If you experience PMS symptoms or cramping during your time of the month, evening primrose oil could be a great way to manage your menstrual-related pain. A 2009 article published in the American Family Physician explained evening primrose oil is commonly used as a treatment for breast pain, menopausal and PMS symptoms, and to reduce inflammation. Despite promising studies, the NCCIH reported additional research needs to done before the efficacy of this essential oil is determined.
5. Flaxseed Oil
Flaxseed oil is packed with healthy fats — like omega-3 and omega-6 fatty acids — making this oil super beneficial to your overall health. Specifically, the Arthritis Foundation says some people claim ingesting essential flaxseed oil "eases symptoms of rheumatoid arthritis, lupus, and Raynaud’s phenomenon," but more studies need to be done to confirm flaxseed oil's impact on arthritis symptoms. However, omega-3 fatty acids do have anti-inflammatory properties, so that fact alone means ingesting flaxseed oil could help ease pain.
6. Clary Sage Oil
Clary sage is a flowering herb that is part of the mint family, and it's used in cooking, teas, aromatherapy, and for natural medical purposes. A 2017 study conducted on rats found the antioxidants in clary sage oil may give the oil its anti-inflammatory effects. Additionally, a 2012 study found an essential oil massage that used a mix of clary sage, lavender, and marjoram oils reduced both he intensity and duration of dysmenorrhea (aka, painful periods) in patients.
In addition to reducing inflammation and reliving pain, studies have found clary sage essential oil can lower blood pressure, calm anxiety, and even improve your mood. All-in-all, this earthy-smelling essential oil is packed with benefits for your health.
7. Eucalyptus Oil
A study published in the Journal of Ethnopharmacology in 2003 found that eucalyptus oil, often utilized in traditional medicine, has both pain relieving and anti-inflammatory properties. Further, research from 2013 found that inhaling eucalyptus essential oil reduced pain, and lowered the blood pressure in study participants who had recently underwent total knee replacement surgeries. If you're experiencing aching or pain, sit back and relax with peppermint eucalyptus bath bomb.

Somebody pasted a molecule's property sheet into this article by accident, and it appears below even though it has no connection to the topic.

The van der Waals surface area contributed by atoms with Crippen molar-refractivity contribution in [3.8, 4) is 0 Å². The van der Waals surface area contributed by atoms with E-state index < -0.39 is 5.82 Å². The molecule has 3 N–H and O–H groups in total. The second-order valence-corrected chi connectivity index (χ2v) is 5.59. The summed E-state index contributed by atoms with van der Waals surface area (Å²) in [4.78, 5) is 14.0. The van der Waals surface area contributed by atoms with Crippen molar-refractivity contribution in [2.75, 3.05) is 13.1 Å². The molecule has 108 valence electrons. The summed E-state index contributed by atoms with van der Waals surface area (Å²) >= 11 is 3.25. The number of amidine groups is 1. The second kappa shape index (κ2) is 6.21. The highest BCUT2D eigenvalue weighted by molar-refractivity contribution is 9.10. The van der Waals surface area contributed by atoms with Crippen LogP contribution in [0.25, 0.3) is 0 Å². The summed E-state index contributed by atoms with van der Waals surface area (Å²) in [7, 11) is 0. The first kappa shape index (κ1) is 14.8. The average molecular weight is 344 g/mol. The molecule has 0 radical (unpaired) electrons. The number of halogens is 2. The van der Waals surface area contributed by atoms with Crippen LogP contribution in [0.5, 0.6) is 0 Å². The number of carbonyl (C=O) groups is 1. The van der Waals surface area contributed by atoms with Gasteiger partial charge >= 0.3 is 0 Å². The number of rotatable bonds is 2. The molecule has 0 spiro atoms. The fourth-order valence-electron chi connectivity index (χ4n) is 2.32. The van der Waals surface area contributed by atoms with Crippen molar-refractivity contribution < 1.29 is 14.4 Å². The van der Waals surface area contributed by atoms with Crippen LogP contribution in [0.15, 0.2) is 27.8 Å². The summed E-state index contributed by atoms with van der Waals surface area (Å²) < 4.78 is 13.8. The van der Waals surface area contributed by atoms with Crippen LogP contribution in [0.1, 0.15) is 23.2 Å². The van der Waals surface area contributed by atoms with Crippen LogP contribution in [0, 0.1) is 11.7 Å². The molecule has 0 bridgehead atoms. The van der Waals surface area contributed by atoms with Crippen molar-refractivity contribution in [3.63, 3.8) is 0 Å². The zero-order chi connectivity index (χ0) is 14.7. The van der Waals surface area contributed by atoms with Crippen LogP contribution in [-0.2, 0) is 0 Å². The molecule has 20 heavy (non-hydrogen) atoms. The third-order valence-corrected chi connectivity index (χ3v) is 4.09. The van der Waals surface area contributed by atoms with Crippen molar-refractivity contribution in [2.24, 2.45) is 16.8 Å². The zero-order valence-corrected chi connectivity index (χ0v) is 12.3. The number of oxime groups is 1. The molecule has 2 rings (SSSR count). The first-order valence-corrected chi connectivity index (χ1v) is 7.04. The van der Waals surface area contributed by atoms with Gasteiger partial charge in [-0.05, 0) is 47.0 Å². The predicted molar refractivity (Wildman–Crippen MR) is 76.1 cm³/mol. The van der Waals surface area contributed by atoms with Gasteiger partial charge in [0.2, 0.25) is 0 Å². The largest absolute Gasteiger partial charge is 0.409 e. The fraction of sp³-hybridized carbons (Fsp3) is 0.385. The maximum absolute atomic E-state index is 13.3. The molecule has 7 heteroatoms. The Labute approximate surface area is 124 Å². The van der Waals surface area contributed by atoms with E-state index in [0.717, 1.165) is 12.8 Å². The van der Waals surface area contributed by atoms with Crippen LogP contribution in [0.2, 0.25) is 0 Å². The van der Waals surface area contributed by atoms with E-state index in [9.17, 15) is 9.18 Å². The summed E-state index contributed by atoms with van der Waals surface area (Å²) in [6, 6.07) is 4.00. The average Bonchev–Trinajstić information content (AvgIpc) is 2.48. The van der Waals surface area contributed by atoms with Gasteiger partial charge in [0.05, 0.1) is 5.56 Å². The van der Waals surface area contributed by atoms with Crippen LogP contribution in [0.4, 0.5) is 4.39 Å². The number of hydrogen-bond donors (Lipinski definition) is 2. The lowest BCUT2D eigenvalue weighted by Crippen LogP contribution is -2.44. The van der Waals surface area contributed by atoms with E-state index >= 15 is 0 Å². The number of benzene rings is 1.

8. Rosemary Oil
You probably think of rosemary mostly in terms of cooking, but the essential oil of this popular herb has been found to be one of the most widely-used oils in aromatherapy that's aimed at reducing pain. A 2015 study even found that rosemary oil does in fact have analgesic properties, and it's an effective adjunct treatment to pain medication.
9. Juniper Berry Oil
Though juniper berry essential oil has not been as widely researched as other essential oils, a 2017 study from the journal Cogent Medicine found juniper berry oil "affected many important signaling pathways that are closely related to metabolism, inflammation, immune response, wound healing, and cancer biology." So, adding it to an essential oil mix for pain relief and relaxation might be helpful for you.
While essential oils won't cure chronic pain or muscle aches, they are yet another tool you can use to improve your overall health and wellbeing. Just be sure to check in with your doctor, to dilute your essential oils when necessary, and enjoy.